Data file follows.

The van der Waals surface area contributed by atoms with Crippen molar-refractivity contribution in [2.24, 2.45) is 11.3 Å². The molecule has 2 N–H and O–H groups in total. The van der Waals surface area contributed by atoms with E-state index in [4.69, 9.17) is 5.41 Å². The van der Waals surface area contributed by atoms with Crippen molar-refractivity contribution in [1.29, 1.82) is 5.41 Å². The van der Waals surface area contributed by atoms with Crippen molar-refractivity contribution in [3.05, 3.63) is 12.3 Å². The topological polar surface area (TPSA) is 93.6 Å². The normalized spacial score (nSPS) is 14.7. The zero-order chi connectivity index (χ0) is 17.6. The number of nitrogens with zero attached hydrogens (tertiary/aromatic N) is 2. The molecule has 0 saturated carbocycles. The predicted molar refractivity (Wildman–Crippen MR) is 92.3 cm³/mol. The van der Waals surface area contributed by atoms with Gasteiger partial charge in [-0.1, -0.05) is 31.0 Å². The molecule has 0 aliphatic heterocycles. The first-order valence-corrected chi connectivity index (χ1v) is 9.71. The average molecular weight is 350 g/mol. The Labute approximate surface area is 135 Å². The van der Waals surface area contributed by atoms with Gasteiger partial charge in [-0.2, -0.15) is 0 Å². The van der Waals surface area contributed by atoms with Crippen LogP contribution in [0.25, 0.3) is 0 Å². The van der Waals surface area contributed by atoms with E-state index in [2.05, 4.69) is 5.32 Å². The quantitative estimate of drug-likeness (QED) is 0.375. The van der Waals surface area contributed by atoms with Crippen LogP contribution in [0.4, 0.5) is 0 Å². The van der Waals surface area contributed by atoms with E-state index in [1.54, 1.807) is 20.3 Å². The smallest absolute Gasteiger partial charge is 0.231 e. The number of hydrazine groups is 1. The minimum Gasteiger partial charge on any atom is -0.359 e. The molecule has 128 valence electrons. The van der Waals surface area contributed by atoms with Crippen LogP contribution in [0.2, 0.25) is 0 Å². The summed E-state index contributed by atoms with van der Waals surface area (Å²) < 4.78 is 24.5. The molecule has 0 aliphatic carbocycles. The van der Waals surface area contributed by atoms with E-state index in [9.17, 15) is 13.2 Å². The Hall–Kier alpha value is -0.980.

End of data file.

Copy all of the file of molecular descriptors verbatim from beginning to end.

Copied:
The van der Waals surface area contributed by atoms with Crippen molar-refractivity contribution in [2.24, 2.45) is 11.3 Å². The molecule has 2 N–H and O–H groups in total. The van der Waals surface area contributed by atoms with E-state index in [4.69, 9.17) is 5.41 Å². The van der Waals surface area contributed by atoms with Crippen molar-refractivity contribution in [1.29, 1.82) is 5.41 Å². The van der Waals surface area contributed by atoms with Crippen molar-refractivity contribution in [3.05, 3.63) is 12.3 Å². The topological polar surface area (TPSA) is 93.6 Å². The normalized spacial score (nSPS) is 14.7. The zero-order chi connectivity index (χ0) is 17.6. The number of nitrogens with zero attached hydrogens (tertiary/aromatic N) is 2. The molecule has 0 saturated carbocycles. The predicted molar refractivity (Wildman–Crippen MR) is 92.3 cm³/mol. The van der Waals surface area contributed by atoms with Gasteiger partial charge in [-0.1, -0.05) is 31.0 Å². The molecule has 0 aliphatic heterocycles. The first-order valence-corrected chi connectivity index (χ1v) is 9.71. The average molecular weight is 350 g/mol. The Labute approximate surface area is 135 Å². The van der Waals surface area contributed by atoms with Gasteiger partial charge in [-0.2, -0.15) is 0 Å². The van der Waals surface area contributed by atoms with Crippen LogP contribution in [0.25, 0.3) is 0 Å². The van der Waals surface area contributed by atoms with E-state index in [2.05, 4.69) is 5.32 Å². The quantitative estimate of drug-likeness (QED) is 0.375. The van der Waals surface area contributed by atoms with Crippen LogP contribution in [0.4, 0.5) is 0 Å². The van der Waals surface area contributed by atoms with E-state index in [1.54, 1.807) is 20.3 Å². The smallest absolute Gasteiger partial charge is 0.231 e. The number of hydrazine groups is 1. The minimum Gasteiger partial charge on any atom is -0.359 e. The molecule has 128 valence electrons. The van der Waals surface area contributed by atoms with Crippen LogP contribution in [0.2, 0.25) is 0 Å². The summed E-state index contributed by atoms with van der Waals surface area (Å²) < 4.78 is 24.5. The molecule has 0 aliphatic carbocycles. The van der Waals surface area contributed by atoms with E-state index in [9.17, 15) is 13.2 Å². The Hall–Kier alpha value is -0.980.